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Writing Tip: Save the Oxford Comma


I won’t say that I am the worst at using commas, but I will say that commas are not frequently used in my writing. Except as it pertains to the Oxford Comma where it is religiously used. My writing style tends to follow patterns of speech rather than any strict form, so a lot of commas get left behind. I think of commas as a way to help the reader understand when to pause: if the idea being expressed seems obvious without it, I leave it out. Even when handy dandy Word gives me the blue squiggle telling me something is wrong.


I'm interested in getting better as a writer, so I have picked up a number of editing books and am taking an editing course. The Chicago Manual of Style, 17th edition spends 20 pages discussing commas in great length. Here are just a few best practices I’ve added to my repertoire:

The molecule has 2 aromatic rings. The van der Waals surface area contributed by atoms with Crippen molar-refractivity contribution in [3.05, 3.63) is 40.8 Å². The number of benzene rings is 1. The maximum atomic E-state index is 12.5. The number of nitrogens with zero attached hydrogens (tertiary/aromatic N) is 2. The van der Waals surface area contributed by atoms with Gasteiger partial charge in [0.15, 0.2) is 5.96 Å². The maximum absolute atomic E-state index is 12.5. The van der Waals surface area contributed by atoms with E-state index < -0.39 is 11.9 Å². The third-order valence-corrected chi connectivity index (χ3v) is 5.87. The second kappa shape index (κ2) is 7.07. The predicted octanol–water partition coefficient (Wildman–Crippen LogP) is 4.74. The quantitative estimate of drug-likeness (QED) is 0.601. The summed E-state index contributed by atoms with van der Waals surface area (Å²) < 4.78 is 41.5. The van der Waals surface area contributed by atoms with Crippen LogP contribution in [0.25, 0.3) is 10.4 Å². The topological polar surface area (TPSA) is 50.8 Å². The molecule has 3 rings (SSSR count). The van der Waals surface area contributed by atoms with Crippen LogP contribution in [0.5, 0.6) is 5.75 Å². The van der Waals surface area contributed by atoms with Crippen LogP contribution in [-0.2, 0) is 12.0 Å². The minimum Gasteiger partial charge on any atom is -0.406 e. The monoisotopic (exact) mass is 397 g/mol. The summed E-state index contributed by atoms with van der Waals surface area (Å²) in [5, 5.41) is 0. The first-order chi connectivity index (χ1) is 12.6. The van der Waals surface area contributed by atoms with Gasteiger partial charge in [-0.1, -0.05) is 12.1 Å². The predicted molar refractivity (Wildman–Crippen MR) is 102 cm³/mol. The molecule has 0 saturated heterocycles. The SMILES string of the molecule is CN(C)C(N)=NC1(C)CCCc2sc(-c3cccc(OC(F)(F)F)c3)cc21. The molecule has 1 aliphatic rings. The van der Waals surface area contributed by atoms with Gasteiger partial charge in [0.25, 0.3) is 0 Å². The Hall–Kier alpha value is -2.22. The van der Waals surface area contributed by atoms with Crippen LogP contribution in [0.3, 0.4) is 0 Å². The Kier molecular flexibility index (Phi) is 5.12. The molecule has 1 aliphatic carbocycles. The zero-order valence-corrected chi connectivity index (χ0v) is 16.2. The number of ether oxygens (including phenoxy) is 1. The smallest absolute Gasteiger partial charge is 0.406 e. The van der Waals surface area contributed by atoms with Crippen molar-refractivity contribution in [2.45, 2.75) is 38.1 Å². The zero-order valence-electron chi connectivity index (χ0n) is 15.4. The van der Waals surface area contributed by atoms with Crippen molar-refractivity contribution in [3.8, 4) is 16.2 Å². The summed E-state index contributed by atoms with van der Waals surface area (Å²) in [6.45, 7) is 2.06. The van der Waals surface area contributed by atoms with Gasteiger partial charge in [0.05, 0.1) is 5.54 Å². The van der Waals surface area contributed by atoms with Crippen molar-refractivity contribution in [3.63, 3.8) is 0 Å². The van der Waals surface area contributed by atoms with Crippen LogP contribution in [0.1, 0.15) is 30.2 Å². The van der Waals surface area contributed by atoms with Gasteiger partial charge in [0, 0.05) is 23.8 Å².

Use commas to separate for clarity or ease of reading: “Let’s eat, Grandma” is not the same as “Let’s eat Grandma!”


Use commas to separate adjectives before a noun with equal descriptive weight. If you can put the word “and” between the adjectives, then use commas: “She carried the small blue pebble in her cold, pruny hands.”


Use commas with two independent clauses separated by a coordinating conjunction (i.e. and, but, so, yet, etc.): “I tried to go, but she wasn’t ready,” versus “She set down the paper so that she could pick up her coffee.”


Where do commas trip you up? Leave me a comment and let me know!

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